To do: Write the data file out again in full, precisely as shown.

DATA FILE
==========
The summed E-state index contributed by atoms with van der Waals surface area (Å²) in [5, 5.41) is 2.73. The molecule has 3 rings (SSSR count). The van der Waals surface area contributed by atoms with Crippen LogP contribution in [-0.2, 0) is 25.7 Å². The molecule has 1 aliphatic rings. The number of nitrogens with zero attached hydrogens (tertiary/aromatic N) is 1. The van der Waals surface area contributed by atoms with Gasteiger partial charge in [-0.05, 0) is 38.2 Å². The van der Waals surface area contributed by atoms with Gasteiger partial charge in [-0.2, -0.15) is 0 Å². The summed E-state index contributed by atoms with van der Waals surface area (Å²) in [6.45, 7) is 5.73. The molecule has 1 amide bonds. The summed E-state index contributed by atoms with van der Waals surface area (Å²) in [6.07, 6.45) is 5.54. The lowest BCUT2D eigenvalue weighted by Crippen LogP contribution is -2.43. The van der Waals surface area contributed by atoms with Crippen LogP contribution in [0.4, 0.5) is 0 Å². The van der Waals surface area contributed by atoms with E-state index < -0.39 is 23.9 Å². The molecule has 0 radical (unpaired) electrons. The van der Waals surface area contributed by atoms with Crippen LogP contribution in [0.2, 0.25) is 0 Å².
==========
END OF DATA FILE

The summed E-state index contributed by atoms with van der Waals surface area (Å²) in [5, 5.41) is 2.73. The molecule has 3 rings (SSSR count). The van der Waals surface area contributed by atoms with Crippen LogP contribution in [-0.2, 0) is 25.7 Å². The molecule has 1 aliphatic rings. The number of nitrogens with zero attached hydrogens (tertiary/aromatic N) is 1. The van der Waals surface area contributed by atoms with Gasteiger partial charge in [-0.05, 0) is 38.2 Å². The van der Waals surface area contributed by atoms with Gasteiger partial charge in [-0.2, -0.15) is 0 Å². The summed E-state index contributed by atoms with van der Waals surface area (Å²) in [6.45, 7) is 5.73. The molecule has 1 amide bonds. The summed E-state index contributed by atoms with van der Waals surface area (Å²) in [6.07, 6.45) is 5.54. The lowest BCUT2D eigenvalue weighted by Crippen LogP contribution is -2.43. The van der Waals surface area contributed by atoms with Crippen LogP contribution in [0.4, 0.5) is 0 Å². The van der Waals surface area contributed by atoms with E-state index < -0.39 is 23.9 Å². The molecule has 0 radical (unpaired) electrons. The van der Waals surface area contributed by atoms with Crippen LogP contribution in [0.2, 0.25) is 0 Å².